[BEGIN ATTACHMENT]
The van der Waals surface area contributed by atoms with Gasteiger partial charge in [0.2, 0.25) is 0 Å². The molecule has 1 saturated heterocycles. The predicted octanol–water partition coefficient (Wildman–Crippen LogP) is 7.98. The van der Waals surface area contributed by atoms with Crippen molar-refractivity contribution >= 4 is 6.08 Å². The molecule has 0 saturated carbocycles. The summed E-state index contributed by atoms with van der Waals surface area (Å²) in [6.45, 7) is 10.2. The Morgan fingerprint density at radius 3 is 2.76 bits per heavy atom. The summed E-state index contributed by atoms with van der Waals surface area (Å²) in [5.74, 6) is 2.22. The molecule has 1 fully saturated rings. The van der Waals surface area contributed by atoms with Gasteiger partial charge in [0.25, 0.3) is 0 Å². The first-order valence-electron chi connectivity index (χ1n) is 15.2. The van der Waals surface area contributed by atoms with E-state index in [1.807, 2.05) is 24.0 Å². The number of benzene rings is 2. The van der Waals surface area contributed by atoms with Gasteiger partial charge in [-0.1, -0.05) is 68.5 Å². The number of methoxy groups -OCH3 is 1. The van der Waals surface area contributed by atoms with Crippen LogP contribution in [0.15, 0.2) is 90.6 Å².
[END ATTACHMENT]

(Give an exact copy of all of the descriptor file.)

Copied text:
The van der Waals surface area contributed by atoms with Gasteiger partial charge in [0.2, 0.25) is 0 Å². The molecule has 1 saturated heterocycles. The predicted octanol–water partition coefficient (Wildman–Crippen LogP) is 7.98. The van der Waals surface area contributed by atoms with Crippen molar-refractivity contribution >= 4 is 6.08 Å². The molecule has 0 saturated carbocycles. The summed E-state index contributed by atoms with van der Waals surface area (Å²) in [6.45, 7) is 10.2. The Morgan fingerprint density at radius 3 is 2.76 bits per heavy atom. The summed E-state index contributed by atoms with van der Waals surface area (Å²) in [5.74, 6) is 2.22. The molecule has 1 fully saturated rings. The van der Waals surface area contributed by atoms with Gasteiger partial charge in [0.25, 0.3) is 0 Å². The first-order valence-electron chi connectivity index (χ1n) is 15.2. The van der Waals surface area contributed by atoms with E-state index in [1.807, 2.05) is 24.0 Å². The number of benzene rings is 2. The van der Waals surface area contributed by atoms with Gasteiger partial charge in [-0.1, -0.05) is 68.5 Å². The number of methoxy groups -OCH3 is 1. The van der Waals surface area contributed by atoms with Crippen LogP contribution in [0.15, 0.2) is 90.6 Å².